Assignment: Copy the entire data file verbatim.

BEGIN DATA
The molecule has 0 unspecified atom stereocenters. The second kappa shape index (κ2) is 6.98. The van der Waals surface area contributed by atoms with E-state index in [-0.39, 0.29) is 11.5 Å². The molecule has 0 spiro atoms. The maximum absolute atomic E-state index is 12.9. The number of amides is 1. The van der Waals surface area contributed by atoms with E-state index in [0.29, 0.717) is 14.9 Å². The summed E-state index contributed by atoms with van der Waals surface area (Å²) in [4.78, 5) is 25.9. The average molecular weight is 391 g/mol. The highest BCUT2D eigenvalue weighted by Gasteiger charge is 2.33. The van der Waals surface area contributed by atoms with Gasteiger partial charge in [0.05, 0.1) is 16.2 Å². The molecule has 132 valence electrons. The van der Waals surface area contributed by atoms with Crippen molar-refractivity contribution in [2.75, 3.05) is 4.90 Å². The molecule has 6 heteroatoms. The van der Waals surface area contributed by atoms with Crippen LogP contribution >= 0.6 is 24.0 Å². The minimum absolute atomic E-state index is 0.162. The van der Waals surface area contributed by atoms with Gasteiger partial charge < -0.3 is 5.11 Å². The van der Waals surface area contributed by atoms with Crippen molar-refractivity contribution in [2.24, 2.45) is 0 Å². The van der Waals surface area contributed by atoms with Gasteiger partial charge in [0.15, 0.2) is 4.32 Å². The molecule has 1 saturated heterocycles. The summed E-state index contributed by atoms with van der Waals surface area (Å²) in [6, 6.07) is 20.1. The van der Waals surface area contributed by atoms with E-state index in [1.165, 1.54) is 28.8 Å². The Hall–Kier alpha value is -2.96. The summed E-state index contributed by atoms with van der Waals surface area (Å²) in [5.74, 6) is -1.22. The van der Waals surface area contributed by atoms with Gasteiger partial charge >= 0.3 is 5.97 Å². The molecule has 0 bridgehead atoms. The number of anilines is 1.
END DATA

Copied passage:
The molecule has 0 unspecified atom stereocenters. The second kappa shape index (κ2) is 6.98. The van der Waals surface area contributed by atoms with E-state index in [-0.39, 0.29) is 11.5 Å². The molecule has 0 spiro atoms. The maximum absolute atomic E-state index is 12.9. The number of amides is 1. The van der Waals surface area contributed by atoms with E-state index in [0.29, 0.717) is 14.9 Å². The summed E-state index contributed by atoms with van der Waals surface area (Å²) in [4.78, 5) is 25.9. The average molecular weight is 391 g/mol. The highest BCUT2D eigenvalue weighted by Gasteiger charge is 2.33. The van der Waals surface area contributed by atoms with Gasteiger partial charge in [0.05, 0.1) is 16.2 Å². The molecule has 132 valence electrons. The van der Waals surface area contributed by atoms with Crippen molar-refractivity contribution in [2.75, 3.05) is 4.90 Å². The molecule has 6 heteroatoms. The van der Waals surface area contributed by atoms with Crippen LogP contribution >= 0.6 is 24.0 Å². The minimum absolute atomic E-state index is 0.162. The van der Waals surface area contributed by atoms with Gasteiger partial charge < -0.3 is 5.11 Å². The van der Waals surface area contributed by atoms with Crippen molar-refractivity contribution in [2.24, 2.45) is 0 Å². The van der Waals surface area contributed by atoms with Gasteiger partial charge in [0.15, 0.2) is 4.32 Å². The molecule has 1 saturated heterocycles. The summed E-state index contributed by atoms with van der Waals surface area (Å²) in [6, 6.07) is 20.1. The van der Waals surface area contributed by atoms with E-state index in [1.165, 1.54) is 28.8 Å². The Hall–Kier alpha value is -2.96. The summed E-state index contributed by atoms with van der Waals surface area (Å²) in [5.74, 6) is -1.22. The van der Waals surface area contributed by atoms with Gasteiger partial charge >= 0.3 is 5.97 Å². The molecule has 0 bridgehead atoms. The number of anilines is 1.